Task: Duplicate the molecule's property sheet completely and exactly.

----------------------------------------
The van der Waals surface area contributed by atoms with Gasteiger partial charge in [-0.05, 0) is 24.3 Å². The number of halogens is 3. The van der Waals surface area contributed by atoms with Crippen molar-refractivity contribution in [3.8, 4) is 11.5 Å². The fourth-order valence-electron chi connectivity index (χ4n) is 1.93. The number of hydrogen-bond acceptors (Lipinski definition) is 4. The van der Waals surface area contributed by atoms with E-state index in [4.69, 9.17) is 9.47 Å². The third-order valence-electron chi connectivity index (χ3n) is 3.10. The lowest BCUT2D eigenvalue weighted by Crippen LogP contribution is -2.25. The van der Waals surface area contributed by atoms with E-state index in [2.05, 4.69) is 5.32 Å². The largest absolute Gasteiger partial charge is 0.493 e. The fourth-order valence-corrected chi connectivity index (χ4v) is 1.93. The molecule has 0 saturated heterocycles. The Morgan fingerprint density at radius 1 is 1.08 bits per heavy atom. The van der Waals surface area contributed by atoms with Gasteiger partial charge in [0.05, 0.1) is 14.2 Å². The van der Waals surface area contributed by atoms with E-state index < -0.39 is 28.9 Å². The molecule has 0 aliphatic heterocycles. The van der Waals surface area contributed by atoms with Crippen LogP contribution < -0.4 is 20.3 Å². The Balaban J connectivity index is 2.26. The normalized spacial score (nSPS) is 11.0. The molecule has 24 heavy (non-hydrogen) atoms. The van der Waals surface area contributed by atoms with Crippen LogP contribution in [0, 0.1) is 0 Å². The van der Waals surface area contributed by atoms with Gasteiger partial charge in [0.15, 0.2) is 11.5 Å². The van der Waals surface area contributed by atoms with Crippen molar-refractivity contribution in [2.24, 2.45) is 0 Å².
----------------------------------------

The van der Waals surface area contributed by atoms with Gasteiger partial charge in [-0.05, 0) is 24.3 Å². The number of halogens is 3. The van der Waals surface area contributed by atoms with Crippen molar-refractivity contribution in [3.8, 4) is 11.5 Å². The fourth-order valence-electron chi connectivity index (χ4n) is 1.93. The number of hydrogen-bond acceptors (Lipinski definition) is 4. The van der Waals surface area contributed by atoms with E-state index in [4.69, 9.17) is 9.47 Å². The third-order valence-electron chi connectivity index (χ3n) is 3.10. The lowest BCUT2D eigenvalue weighted by Crippen LogP contribution is -2.25. The van der Waals surface area contributed by atoms with E-state index in [2.05, 4.69) is 5.32 Å². The largest absolute Gasteiger partial charge is 0.493 e. The fourth-order valence-corrected chi connectivity index (χ4v) is 1.93. The molecule has 0 saturated heterocycles. The Morgan fingerprint density at radius 1 is 1.08 bits per heavy atom. The van der Waals surface area contributed by atoms with Gasteiger partial charge in [0.05, 0.1) is 14.2 Å². The van der Waals surface area contributed by atoms with E-state index < -0.39 is 28.9 Å². The molecule has 0 aliphatic heterocycles. The van der Waals surface area contributed by atoms with Crippen LogP contribution < -0.4 is 20.3 Å². The Balaban J connectivity index is 2.26. The normalized spacial score (nSPS) is 11.0. The molecule has 24 heavy (non-hydrogen) atoms. The van der Waals surface area contributed by atoms with Crippen LogP contribution in [0, 0.1) is 0 Å². The van der Waals surface area contributed by atoms with Gasteiger partial charge in [0.15, 0.2) is 11.5 Å². The van der Waals surface area contributed by atoms with Crippen molar-refractivity contribution in [2.24, 2.45) is 0 Å².